Several days ago, motivated by a spell of very low temperatures, I ventured down to Deep Springs Lake for sunrise. The Lake is usually a bit of an inconvenient place to explore, since the numerous healthy springs nearby create lots of bogs, swamps and mudpits, some of which are almost invisible beneath mats of grass until you find yourself sunk to your calves, or sometimes deeper. My best excursion to the Lake previously was helped by the presence of ice, and I hoped that a really hard freeze would open up some unusual options in a beautiful and strange landscape.
Cold was certainly abundant. My car thermometer hit zero on the drive down, and I was glad to find that the nearest spring formed a path of solid ice. I was able to walk two or three hundred yards out onto the lake playa on ice smooth enough to skate on. Further out, the surface began to grow crunchy as I got further from the freshwater sources and deeper into the chemical lakebed, whose waters are so salty that their freezing point must be very low indeed. I didn’t push my luck any further: the prospect of finding myself sunk knee-deep in half-frozen chemical mud, alone on a single-digit morning, miles from another human, was not appealing.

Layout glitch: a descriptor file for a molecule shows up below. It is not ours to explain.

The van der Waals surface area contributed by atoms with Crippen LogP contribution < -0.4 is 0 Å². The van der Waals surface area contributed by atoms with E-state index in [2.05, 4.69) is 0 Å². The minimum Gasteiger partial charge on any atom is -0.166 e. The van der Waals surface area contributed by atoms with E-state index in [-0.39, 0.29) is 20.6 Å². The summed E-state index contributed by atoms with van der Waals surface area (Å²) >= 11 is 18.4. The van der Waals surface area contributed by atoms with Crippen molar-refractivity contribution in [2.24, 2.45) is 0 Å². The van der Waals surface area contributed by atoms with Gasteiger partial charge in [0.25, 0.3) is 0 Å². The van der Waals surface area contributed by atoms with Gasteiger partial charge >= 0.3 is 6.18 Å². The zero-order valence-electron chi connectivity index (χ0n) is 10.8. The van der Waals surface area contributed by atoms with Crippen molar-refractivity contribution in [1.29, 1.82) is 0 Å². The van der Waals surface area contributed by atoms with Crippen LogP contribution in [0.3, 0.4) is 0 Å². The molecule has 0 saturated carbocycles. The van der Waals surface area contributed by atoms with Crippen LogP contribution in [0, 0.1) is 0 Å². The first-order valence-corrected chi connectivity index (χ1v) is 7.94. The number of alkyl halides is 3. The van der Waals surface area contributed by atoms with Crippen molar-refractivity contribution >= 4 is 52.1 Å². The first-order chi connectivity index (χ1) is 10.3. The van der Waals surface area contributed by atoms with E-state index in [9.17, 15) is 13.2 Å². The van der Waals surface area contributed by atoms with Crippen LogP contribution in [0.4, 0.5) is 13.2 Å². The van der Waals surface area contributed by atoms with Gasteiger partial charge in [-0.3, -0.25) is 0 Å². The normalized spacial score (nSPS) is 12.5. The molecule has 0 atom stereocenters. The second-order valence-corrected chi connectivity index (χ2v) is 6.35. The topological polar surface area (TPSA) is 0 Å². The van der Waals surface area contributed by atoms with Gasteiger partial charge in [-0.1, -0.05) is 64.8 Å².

The cold made working with photo gear pretty challenging and framing solid compositions was not easy, but it was a glorious dawn surrounded by a sheets of blue ice laced with salt formations in a ring of high desert mountains.